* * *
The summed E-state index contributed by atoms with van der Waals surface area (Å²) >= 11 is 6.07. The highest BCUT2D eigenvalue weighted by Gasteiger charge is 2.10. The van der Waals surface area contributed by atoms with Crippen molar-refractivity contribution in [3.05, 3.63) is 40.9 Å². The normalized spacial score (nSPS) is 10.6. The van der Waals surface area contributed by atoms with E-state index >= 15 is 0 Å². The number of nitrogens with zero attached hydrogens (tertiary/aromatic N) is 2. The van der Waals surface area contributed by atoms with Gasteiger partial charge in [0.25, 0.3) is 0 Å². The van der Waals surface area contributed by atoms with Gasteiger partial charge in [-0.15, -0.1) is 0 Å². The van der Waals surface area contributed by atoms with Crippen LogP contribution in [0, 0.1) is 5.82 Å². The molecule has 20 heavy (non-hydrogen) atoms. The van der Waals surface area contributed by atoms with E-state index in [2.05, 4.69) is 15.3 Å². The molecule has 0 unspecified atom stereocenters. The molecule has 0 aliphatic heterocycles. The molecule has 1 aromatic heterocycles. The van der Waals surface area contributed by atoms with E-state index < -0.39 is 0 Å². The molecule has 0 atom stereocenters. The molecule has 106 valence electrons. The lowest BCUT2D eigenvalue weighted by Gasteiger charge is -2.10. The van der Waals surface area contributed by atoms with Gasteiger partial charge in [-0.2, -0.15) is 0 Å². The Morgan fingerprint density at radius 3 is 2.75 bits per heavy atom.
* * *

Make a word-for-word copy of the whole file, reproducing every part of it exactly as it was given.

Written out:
The summed E-state index contributed by atoms with van der Waals surface area (Å²) >= 11 is 6.07. The highest BCUT2D eigenvalue weighted by Gasteiger charge is 2.10. The van der Waals surface area contributed by atoms with Crippen molar-refractivity contribution in [3.05, 3.63) is 40.9 Å². The normalized spacial score (nSPS) is 10.6. The van der Waals surface area contributed by atoms with E-state index >= 15 is 0 Å². The number of nitrogens with zero attached hydrogens (tertiary/aromatic N) is 2. The van der Waals surface area contributed by atoms with Gasteiger partial charge in [0.25, 0.3) is 0 Å². The van der Waals surface area contributed by atoms with Gasteiger partial charge in [-0.15, -0.1) is 0 Å². The van der Waals surface area contributed by atoms with Crippen LogP contribution in [0, 0.1) is 5.82 Å². The molecule has 20 heavy (non-hydrogen) atoms. The van der Waals surface area contributed by atoms with E-state index in [2.05, 4.69) is 15.3 Å². The molecule has 0 unspecified atom stereocenters. The molecule has 0 aliphatic heterocycles. The molecule has 1 aromatic heterocycles. The van der Waals surface area contributed by atoms with E-state index < -0.39 is 0 Å². The molecule has 0 atom stereocenters. The molecule has 106 valence electrons. The lowest BCUT2D eigenvalue weighted by Gasteiger charge is -2.10. The van der Waals surface area contributed by atoms with Gasteiger partial charge in [-0.2, -0.15) is 0 Å². The Morgan fingerprint density at radius 3 is 2.75 bits per heavy atom.